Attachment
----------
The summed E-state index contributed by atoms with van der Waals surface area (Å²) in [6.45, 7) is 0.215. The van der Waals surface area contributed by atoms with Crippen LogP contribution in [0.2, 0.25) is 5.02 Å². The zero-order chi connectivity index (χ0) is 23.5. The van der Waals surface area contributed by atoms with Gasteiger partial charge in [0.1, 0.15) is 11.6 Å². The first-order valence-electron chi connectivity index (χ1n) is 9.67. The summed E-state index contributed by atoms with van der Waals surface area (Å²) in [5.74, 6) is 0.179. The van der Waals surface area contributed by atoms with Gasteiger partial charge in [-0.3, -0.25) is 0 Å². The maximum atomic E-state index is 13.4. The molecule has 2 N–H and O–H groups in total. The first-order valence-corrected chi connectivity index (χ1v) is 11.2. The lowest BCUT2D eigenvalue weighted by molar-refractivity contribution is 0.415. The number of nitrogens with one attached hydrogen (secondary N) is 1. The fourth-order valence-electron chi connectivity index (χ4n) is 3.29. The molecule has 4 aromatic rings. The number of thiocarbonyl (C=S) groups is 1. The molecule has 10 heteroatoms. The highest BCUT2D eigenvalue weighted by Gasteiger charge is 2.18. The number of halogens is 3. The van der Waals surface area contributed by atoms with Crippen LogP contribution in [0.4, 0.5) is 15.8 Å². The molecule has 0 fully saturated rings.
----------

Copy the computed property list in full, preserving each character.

The summed E-state index contributed by atoms with van der Waals surface area (Å²) in [6.45, 7) is 0.215. The van der Waals surface area contributed by atoms with Crippen LogP contribution in [0.2, 0.25) is 5.02 Å². The zero-order chi connectivity index (χ0) is 23.5. The van der Waals surface area contributed by atoms with Gasteiger partial charge in [0.1, 0.15) is 11.6 Å². The first-order valence-electron chi connectivity index (χ1n) is 9.67. The summed E-state index contributed by atoms with van der Waals surface area (Å²) in [5.74, 6) is 0.179. The van der Waals surface area contributed by atoms with Gasteiger partial charge in [-0.3, -0.25) is 0 Å². The maximum atomic E-state index is 13.4. The molecule has 2 N–H and O–H groups in total. The first-order valence-corrected chi connectivity index (χ1v) is 11.2. The lowest BCUT2D eigenvalue weighted by molar-refractivity contribution is 0.415. The number of nitrogens with one attached hydrogen (secondary N) is 1. The fourth-order valence-electron chi connectivity index (χ4n) is 3.29. The molecule has 4 aromatic rings. The number of thiocarbonyl (C=S) groups is 1. The molecule has 10 heteroatoms. The highest BCUT2D eigenvalue weighted by Gasteiger charge is 2.18. The number of halogens is 3. The van der Waals surface area contributed by atoms with Crippen LogP contribution in [0.4, 0.5) is 15.8 Å². The molecule has 0 fully saturated rings.